Still, Mickelson fans could be optimistic, knowing their man had not eagled a hole at the U.S. Open since 2009. More important, he had played close to par on Merion’s final five holes over the past three days while Rose had struggled on that same stretch.
There was something else to think about for a tournament that suffered from bouts of nasty weather last week – the wind picked up and rain began to fall, umbrellas popping out, as the leaders moved toward a potential nail-biter finish.
Justin Rose takes lead at even par | 2:40 p.m.
The last four U.S. Opens have been won by a golfer claiming his first victory in a major.
On Sunday at Merion, Justin Rose was looking to keep that recent tradition alive.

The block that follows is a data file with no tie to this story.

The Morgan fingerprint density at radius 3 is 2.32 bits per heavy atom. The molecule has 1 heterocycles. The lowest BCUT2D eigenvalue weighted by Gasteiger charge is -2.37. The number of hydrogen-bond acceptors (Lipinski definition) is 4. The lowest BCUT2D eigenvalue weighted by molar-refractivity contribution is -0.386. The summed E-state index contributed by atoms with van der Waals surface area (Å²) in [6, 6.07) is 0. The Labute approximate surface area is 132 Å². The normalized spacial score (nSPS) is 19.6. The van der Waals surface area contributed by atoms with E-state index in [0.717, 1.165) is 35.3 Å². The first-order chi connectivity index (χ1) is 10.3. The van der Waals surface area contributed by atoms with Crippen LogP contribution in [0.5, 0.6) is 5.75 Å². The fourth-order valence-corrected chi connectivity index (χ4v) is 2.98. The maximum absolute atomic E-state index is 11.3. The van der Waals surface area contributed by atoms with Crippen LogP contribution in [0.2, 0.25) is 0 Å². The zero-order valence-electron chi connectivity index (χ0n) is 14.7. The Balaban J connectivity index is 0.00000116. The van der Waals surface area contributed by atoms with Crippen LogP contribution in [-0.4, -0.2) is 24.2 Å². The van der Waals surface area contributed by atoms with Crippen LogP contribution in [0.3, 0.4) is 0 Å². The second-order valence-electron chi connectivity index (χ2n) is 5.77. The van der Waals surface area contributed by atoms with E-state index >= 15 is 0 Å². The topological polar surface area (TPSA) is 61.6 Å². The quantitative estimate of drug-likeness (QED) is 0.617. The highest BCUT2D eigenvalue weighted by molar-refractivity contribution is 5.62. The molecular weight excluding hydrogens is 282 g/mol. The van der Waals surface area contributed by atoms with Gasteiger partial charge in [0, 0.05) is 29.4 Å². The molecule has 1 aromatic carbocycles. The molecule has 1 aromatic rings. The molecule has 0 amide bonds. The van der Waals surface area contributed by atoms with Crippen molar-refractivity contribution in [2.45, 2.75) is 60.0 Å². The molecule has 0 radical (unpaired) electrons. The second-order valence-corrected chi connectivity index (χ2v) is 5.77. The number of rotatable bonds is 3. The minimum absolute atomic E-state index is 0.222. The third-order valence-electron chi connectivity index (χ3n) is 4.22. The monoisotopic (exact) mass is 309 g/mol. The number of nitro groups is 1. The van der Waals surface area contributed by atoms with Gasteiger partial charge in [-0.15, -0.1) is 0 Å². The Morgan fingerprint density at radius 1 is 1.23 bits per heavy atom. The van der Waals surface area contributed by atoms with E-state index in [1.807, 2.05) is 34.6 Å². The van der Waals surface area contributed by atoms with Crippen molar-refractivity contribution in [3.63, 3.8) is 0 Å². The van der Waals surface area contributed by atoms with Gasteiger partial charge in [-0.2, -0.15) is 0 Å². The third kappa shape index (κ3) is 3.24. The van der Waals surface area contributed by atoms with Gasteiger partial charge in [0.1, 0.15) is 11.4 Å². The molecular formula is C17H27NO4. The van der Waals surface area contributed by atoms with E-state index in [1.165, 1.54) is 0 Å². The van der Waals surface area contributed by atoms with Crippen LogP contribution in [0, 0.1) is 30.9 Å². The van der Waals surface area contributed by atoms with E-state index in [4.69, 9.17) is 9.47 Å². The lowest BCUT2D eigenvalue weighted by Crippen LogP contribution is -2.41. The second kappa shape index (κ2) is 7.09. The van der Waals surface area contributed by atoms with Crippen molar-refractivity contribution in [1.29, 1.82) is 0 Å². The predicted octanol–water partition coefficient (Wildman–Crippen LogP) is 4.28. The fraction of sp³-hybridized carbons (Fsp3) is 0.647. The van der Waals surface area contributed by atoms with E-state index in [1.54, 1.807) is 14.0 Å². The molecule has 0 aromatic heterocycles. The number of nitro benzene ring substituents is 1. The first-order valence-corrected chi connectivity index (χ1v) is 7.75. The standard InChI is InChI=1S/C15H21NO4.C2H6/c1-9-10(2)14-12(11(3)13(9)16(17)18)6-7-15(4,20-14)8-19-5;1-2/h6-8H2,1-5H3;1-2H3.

Through nine holes, Rose held a tentative lead at even par, thanks to three birdies against two bogeys on the course’s murderous front side. That qualified as a great start for a guy who has a few victories and more than $21 million in career winnings on the PGA Tour, and is looking for something better.
“Yeah, majors are a step up for me now,” he said. “Absolutely, the thing missing from the resume is a major.”
Another top golfer looking to break into the club, Jason Day, enjoyed a brief run with birdies at Nos. 8 and 10, then plunked one in the water at the 11th and hit a poor chip from the drop zone. A chip-in bogey left him at one over.
“I think I’ve come off some pretty average golf lately and I needed to pump myself up for this week and get in as early as I could to prepare for this week because I knew it was going to be tough,” he said. “Really, the majors are kind of where it’s at.”
If he could come back, Day would be only the second Australian to win an U.S. Open.
The lead group of Hunter Mahan and Phil Mickelson followed just behind Rose, literally and figuratively, at one over and two over, respectively.